The action came hours after activists pushing for higher wages and union rights at fast food restaurants sued the city, alleging police intimidated protesters and violated their free speech. The federal complaint says police have followed organizers home after meetings and put organizers on a list requiring a police escort when they visit City Hall.

Police Director Michael Rallings told reporters the "security book" created by the police department has been in place at City Hall since 2010. He said it's not politically motivated.


Nielsen: Nearly 48 million watch Trump's address to nation

NEW YORK (AP) — President Donald Trump's first major address to the Congress and the nation was seen by an estimated 47.4 million people.

The Nielsen company said Wednesday that Trump's audience couldn't quite match the first such speech by predecessor Barack Obama, who drew an audience of 52.4 million in 2009.

Fox News Channel had the biggest audience for Trump's speech Tuesday night, with 10.8 million viewers. NBC's 9.1 million ranked second, followed in order of popularity by CBS, ABC, CNN, Univision, Fox broadcasting and MSNBC. The moment that drew the most interactions on Twitter came after Trump talked about fallen Navy SEAL William "Ryan" Owens with his widow looking on.

Similar initial presidential speeches reached 39.8 million for George W. Bush in 2001 and 66.9 million for Bill Clinton in 1993.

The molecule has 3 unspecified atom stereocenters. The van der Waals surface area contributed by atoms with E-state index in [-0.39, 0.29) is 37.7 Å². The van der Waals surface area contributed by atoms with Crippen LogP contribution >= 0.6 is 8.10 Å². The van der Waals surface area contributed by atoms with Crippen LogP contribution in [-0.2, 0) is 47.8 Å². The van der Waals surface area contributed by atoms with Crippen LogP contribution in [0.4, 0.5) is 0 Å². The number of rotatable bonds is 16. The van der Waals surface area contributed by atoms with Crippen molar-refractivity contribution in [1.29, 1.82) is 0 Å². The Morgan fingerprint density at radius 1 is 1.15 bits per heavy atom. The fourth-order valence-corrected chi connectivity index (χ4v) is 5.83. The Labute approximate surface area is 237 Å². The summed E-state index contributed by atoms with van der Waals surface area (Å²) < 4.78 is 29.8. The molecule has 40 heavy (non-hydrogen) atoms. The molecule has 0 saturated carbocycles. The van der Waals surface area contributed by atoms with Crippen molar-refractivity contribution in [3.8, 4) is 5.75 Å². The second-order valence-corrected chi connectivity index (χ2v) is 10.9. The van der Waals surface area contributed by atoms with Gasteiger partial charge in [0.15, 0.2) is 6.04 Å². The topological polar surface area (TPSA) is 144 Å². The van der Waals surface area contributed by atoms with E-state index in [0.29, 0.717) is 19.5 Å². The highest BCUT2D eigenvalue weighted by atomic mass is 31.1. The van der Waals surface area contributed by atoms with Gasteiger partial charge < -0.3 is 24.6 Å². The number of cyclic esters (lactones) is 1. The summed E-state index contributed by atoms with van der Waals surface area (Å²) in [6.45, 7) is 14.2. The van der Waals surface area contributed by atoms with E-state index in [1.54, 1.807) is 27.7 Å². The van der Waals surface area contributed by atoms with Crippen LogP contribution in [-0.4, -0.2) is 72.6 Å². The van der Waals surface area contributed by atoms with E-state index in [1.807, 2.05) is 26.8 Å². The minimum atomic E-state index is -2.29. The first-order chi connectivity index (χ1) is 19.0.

Texas Rangers to investigate Baylor handling of sex assaults

AUSTIN, Texas (AP) — Texas' top law enforcement agency has opened a preliminary investigation into Baylor University and how it handled reports of sexual and physical assault over several years.

The Texas Rangers confirmed Wednesday they are working with the McLennan County prosecutor's office to "determine if further action is warranted."

A Baylor spokeswoman said the school would cooperate with any investigation.

A group of state lawmakers had called Tuesday for the Rangers to investigate Baylor, which faces several federal lawsuits from women who say the school ignored or mishandled their reports of assault for years.

Baylor officials say an internal investigation found at least 17 women who reported being sexually assaulted by 19 football players in recent years, although one lawsuit puts the number at more than 50 women.